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Biological Chemistry

Ari Helenius Awarded Benoist Prize

November 26, 2007 | A version of this story appeared in Volume 85, Issue 48

Ari Helenius, professor of biochemistry at the Swiss Federal Institute of Technology (ETH), Zurich, has been awarded the 2007 Marcel Benoist Prize for his groundbreaking research in biochemistry. Valued at 100,000 Swiss francs (approximately $90,000 U.S.), the award is regarded as the Swiss Nobel Prize. It has been given annually since 1920.

The award honors scientists working in Switzerland who have made scientific discoveries in disciplines that are of significance for human life. Helenius is best known for his pioneering research on viruses and determining how they gain entry into cells.

It was previously believed that viruses invaded cells through fusion with the plasma membrane. Instead, Helenius found that the viruses are carried by a cellular mechanism to an internal location in the cytoplasm where the lower pH value promotes penetration into the cytosol and eventually the nucleus.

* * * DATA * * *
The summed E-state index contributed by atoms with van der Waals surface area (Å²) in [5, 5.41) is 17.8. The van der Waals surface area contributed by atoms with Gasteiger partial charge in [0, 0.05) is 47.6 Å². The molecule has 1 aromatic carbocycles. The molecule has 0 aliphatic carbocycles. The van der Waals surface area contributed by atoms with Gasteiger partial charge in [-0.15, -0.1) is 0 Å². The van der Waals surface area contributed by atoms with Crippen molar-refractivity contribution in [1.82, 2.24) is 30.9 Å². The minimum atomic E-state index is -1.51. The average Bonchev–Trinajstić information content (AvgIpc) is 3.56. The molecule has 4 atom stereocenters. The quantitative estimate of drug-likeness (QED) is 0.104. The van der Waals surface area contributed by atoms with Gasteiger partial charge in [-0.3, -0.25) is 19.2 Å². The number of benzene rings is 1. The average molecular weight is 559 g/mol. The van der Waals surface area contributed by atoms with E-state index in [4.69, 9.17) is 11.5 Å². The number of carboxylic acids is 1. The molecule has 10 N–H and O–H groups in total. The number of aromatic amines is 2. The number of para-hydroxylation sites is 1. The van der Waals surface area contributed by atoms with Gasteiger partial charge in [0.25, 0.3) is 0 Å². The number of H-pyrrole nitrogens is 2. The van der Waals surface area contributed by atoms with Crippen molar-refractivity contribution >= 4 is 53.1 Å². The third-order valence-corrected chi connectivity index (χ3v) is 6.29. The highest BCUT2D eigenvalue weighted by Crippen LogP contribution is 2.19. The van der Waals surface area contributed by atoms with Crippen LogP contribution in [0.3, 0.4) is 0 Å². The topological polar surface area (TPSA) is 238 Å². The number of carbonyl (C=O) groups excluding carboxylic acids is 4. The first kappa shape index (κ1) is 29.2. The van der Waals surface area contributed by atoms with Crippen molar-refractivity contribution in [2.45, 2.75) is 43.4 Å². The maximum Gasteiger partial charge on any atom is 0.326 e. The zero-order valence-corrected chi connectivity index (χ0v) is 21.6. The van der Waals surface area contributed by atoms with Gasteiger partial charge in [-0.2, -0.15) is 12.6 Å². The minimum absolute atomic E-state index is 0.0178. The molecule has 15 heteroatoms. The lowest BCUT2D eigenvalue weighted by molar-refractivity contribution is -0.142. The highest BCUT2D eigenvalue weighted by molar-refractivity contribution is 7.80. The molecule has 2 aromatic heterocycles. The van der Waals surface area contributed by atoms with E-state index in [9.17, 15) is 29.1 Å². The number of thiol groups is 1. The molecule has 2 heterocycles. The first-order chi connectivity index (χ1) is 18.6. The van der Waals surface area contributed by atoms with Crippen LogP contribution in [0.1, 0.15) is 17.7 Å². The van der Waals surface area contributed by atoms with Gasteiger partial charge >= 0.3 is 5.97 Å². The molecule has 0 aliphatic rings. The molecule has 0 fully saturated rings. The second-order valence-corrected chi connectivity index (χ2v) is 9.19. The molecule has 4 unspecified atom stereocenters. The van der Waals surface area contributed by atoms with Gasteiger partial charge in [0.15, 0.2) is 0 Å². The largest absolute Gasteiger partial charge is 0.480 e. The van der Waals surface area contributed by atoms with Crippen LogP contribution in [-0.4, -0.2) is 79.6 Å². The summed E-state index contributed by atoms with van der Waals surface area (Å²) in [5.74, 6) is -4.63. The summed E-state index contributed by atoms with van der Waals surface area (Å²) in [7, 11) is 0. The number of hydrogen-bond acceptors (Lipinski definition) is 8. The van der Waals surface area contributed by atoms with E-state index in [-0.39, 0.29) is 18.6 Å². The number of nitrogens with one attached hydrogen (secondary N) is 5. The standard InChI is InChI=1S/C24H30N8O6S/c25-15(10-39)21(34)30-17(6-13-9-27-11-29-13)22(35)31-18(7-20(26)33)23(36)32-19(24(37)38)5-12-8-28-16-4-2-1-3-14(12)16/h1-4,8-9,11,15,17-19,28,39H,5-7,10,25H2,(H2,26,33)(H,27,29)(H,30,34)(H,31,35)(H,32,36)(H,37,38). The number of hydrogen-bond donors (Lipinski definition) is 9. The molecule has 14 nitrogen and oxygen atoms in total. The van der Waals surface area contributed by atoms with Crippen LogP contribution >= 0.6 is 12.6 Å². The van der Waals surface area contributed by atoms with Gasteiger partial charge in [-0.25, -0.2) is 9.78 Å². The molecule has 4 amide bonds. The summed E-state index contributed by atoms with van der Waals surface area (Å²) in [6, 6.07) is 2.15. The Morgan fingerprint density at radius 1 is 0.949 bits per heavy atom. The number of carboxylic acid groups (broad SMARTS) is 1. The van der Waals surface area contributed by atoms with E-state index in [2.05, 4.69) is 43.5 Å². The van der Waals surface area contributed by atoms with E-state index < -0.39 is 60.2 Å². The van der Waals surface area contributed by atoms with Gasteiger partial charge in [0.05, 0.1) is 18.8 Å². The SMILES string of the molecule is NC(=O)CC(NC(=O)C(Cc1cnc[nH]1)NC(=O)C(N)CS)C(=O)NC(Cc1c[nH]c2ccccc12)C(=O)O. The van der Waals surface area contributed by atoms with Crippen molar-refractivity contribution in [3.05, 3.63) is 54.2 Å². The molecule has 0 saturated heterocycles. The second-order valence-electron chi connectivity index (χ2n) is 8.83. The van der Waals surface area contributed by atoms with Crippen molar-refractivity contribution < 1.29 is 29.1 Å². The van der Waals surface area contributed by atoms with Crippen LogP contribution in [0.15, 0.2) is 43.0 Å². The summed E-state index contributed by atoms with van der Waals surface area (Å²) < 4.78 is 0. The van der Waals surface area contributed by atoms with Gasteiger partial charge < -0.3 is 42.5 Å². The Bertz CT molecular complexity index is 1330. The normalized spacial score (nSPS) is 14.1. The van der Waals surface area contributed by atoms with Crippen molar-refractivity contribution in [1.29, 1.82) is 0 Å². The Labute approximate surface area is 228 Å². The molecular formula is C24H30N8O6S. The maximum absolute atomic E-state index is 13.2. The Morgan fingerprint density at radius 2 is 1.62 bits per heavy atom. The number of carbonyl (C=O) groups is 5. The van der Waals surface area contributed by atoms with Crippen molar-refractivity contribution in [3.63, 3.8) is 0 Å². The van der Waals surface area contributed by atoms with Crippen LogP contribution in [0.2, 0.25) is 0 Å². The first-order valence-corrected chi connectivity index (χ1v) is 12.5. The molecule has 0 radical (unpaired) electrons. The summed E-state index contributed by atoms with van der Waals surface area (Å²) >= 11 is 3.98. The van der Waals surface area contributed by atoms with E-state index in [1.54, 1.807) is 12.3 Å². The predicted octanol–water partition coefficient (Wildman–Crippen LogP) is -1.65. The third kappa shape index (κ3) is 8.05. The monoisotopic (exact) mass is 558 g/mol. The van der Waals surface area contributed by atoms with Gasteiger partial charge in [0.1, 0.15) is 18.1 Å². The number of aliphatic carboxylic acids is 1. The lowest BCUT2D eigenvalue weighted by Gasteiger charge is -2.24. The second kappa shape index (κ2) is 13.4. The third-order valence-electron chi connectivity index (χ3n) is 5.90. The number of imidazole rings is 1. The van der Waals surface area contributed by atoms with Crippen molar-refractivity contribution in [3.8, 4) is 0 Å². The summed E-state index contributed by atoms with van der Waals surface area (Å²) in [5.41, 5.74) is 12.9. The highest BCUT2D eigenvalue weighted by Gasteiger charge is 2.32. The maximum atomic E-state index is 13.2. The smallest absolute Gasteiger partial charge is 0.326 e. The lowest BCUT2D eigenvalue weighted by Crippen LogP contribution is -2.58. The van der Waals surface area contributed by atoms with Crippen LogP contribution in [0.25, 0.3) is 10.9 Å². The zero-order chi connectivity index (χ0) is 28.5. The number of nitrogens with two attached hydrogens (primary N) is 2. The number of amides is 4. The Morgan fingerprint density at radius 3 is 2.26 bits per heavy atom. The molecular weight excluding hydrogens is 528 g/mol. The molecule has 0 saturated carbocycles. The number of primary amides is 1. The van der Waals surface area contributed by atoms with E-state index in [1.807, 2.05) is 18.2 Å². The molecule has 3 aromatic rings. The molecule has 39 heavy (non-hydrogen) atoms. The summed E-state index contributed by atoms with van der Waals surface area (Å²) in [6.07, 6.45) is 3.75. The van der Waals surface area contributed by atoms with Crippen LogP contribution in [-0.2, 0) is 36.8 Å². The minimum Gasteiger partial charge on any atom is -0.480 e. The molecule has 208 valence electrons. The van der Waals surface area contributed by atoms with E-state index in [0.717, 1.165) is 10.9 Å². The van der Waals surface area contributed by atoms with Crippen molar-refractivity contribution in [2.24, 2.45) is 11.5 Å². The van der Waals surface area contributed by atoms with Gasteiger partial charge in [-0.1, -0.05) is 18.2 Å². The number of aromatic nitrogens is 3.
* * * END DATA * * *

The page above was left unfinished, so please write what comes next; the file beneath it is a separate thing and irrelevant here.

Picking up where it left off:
Helenius is also credited with discovering the endosome. Another area of his research involves the quality-control system that newly synthesized proteins, such as hormones and enzymes, have to pass before they are deployed by the cell to perform their function.

Helenius and his colleagues from ETH Zurich and the University of Zurich recently founded a biotech company to develop new strategies for antiviral drugs.

This section is compiled by Linda Wang. Announcements of awards may be sent to


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